The Repair Cafe – a free event to enable people to repair, rather than replace, their broken possessions – comes from the Netherlands. In the UK there are currently eight Repair Cafes; this first guest blog from Katherine Lee [Chris Lee’s daughter] sets the scene for the February launch of a ninth – the Royston Repair Cafe in North Hertfordshire.
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Every hour this country produces enough waste to fill the Royal Albert Hall. Since this quantity is clearly unsustainable, the importance of changing attitudes towards consumption and waste management has never been greater. Most of us are familiar with the waste minimisation strategies of reduce, reuse and recycle, but there is an important omission, which warrants greater attention: repair.
Repair is an approach recently advocated by Professor David Mackay, the Chief Scientific Adviser to the Department of Energy and Climate Change. In our current throwaway culture, there is often a perception that repair requires more effort and is more costly than replacement. In fact, the opposite may be true. Consumers stand to gain much more than a working item by getting involved in the repair process; they may save money, develop skills, a sense of ownership, and a greater understanding of what makes a good product that is built to last. Often it may seem we have forgotten how to repair, or even that it’s a viable option, but the availability of low/no-cost repair support and expertise is actually increasing.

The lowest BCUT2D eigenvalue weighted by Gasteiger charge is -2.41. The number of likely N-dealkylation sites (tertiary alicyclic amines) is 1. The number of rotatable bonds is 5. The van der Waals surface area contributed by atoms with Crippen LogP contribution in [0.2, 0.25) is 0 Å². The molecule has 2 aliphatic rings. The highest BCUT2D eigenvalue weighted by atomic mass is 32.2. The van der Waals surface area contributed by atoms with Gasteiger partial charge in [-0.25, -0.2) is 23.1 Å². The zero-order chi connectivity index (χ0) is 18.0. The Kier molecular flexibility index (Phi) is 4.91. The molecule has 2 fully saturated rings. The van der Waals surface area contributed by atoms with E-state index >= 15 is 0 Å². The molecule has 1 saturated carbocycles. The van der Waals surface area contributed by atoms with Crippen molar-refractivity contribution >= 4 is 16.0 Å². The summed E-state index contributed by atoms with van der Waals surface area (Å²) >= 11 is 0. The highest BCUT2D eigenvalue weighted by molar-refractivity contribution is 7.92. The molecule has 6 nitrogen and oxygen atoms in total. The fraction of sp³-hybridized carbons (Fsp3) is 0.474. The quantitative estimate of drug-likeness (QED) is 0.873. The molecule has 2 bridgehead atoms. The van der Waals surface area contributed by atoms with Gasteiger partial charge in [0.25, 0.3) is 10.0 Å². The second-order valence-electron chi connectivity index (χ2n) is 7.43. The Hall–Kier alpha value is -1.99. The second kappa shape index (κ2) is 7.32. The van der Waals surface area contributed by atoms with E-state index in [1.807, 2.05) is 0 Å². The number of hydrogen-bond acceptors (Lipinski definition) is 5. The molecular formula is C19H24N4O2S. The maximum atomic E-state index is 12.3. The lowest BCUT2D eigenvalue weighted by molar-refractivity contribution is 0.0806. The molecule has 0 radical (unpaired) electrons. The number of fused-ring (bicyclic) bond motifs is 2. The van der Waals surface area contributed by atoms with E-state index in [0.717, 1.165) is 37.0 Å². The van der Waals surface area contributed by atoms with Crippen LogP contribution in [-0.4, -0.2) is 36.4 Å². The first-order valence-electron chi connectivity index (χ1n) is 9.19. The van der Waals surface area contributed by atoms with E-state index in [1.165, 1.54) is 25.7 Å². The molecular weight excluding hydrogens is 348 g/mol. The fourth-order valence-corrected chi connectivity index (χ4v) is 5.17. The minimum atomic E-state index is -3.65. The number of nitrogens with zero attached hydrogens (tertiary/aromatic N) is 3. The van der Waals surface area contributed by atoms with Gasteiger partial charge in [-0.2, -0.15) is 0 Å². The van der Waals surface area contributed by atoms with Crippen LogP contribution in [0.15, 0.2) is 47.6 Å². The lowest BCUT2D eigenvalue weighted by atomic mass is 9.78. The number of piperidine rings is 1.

One example is the Repair Café, a free community initiative where participants learn how to mend their broken items under specialist guidance. Since the first Repair Café in Amsterdam in 2009, many more have been set up across Europe and North America. Another international scheme is The Restart Project, aiming to tackle one of the fastest growing waste streams by specialising in the repair of electronic equipment through free Restart Parties. Repairs may also be undertaken quickly and cheaply at home as help is available online. Ifixit.com is a free, open-source repair manual for electronic items and gadgets. All of these projects have the same aim, to bring communities together to reduce waste by teaching people how to repair.
Whilst reduce, reuse and recycle remain important waste management strategies, given its diverse social, economic and environmental benefits, it is time to recognise the importance of repair.
Online repair tutorials and guides: www.theguardian.com/environment/shortcuts/2014/jan/09/how-to-repair-your-broken-goods-from-an-iphone-to-a-washing-machine
For updates and information on repair and reuse: www.facebook.com/RoystonRepairCafe